This diffraction grating 29 is advantageously located in a Littman-Metcalf configuration between the self-aligned beam splitter 20 and the self-aligned total reflector 21.
FIGS. 4 and 5 represent respectively the side view and the above view of a laser source according to the invention and, on these figures, the elements common to those of FIG. 3 have been kept with the same numeric references.
An amplifier medium, preferably an amplifier wave-guide 30, whose internal extremity 30′ is placed at the focus of the collimation lens 31 of centre 31′, generates the collimated input beam 22. The external face 30″ of this amplifier wave-guide 30 is entirely reflecting, and the splitter 20 is unbalanced. Thus, a laser cavity is formed between the entirely reflecting face 30″ and the self-aligned total reflector 21 through the reciprocal output where the beam 28 is superimposed to the input beam 22. The offset non-reciprocal output 27 makes up the laser output and forms therefore the transmitted beam.
The presence of a grating 29 in the Littman-Metcalf configuration with the self-aligned total reflector 21, in this laser source, enables the nonreciprocal output 27 to filter spectrally the continuous spurious background, with ASE radiation, and thereby to isolate the transmission line of the laser.
The transmission wavelength adjustment can be obtained either by rotating the grating or by rotating the total reflector 21 or still by rotating the assembly formed by the grating 29 and the total reflector 21, whereas the filtered non-reciprocal beam 27 remains stable since it is parallel to the input beam. This beam can be coupled optionally in a monomode optic fibre.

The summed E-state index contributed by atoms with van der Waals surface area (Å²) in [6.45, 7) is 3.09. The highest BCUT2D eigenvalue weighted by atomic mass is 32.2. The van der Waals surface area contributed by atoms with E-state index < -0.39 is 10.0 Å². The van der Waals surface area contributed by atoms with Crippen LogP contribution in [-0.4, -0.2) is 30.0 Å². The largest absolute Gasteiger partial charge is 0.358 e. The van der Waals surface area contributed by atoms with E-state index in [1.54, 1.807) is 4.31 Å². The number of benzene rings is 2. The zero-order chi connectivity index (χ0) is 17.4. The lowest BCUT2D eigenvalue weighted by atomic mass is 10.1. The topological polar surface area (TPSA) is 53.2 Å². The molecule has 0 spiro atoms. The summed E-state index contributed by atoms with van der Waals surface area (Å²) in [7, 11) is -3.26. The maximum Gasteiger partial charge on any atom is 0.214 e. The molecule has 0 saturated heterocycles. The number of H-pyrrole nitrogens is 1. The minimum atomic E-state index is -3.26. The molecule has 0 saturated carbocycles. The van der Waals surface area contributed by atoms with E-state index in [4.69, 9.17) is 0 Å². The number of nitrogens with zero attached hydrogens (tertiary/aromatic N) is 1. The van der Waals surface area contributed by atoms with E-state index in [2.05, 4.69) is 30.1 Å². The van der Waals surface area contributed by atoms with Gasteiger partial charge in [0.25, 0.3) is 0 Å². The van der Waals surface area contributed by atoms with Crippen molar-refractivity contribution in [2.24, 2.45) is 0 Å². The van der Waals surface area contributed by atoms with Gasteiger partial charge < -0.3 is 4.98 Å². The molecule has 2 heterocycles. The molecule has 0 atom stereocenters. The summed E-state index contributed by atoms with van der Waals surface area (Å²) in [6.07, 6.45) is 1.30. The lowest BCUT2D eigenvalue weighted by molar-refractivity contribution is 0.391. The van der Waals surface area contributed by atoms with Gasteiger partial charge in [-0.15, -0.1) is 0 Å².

A rotation and/or translation coordinated movement of the reflecting dihedron 21 with the movement of the grating 29 enables to provide a continuous tuneable laser source. Such a coordinated movement is for example disclosed in French patent FR-2.724.496.
Such a laser source can also be made with several amplifier media or wave-guides 30 located in the focal plane of the lens 31. This allows us to provide a multiwavelength source, formed by the superimposition of several laser fluxes, each corresponding to a wave-guide and whose wavelength depends on the angle from which the wave-guide can be seen from the reflecting dispersing device.
The figures and the description have been made while using as a self-aligned reflector, a cube corner or a dihedron, but similar results can be obtained by using a cat's eye. The cube corner and the dihedron can be formed by plane mirrors, but also made out of a full trihedron and a rectangular isosceles prism, operating in total internal reflection.
It has been mentioned above that the self-aligned splitter 20 can be a periscopic splitter. It can also be a blade with parallel faces. Such a blade 40 is represented on FIG. 6.
Its input face 41 is partially coated with an antiglare coating 42 and a fully reflecting coating 43.
Its output face 44 is partially coated with a partially reflecting coating 45 and, on another area, an antiglare coating 46.
Thus, an incident beam 47 is partially transmitted at 48 and the residual flux is transmitted, after two reflections at 49. The required function is thereby achieved.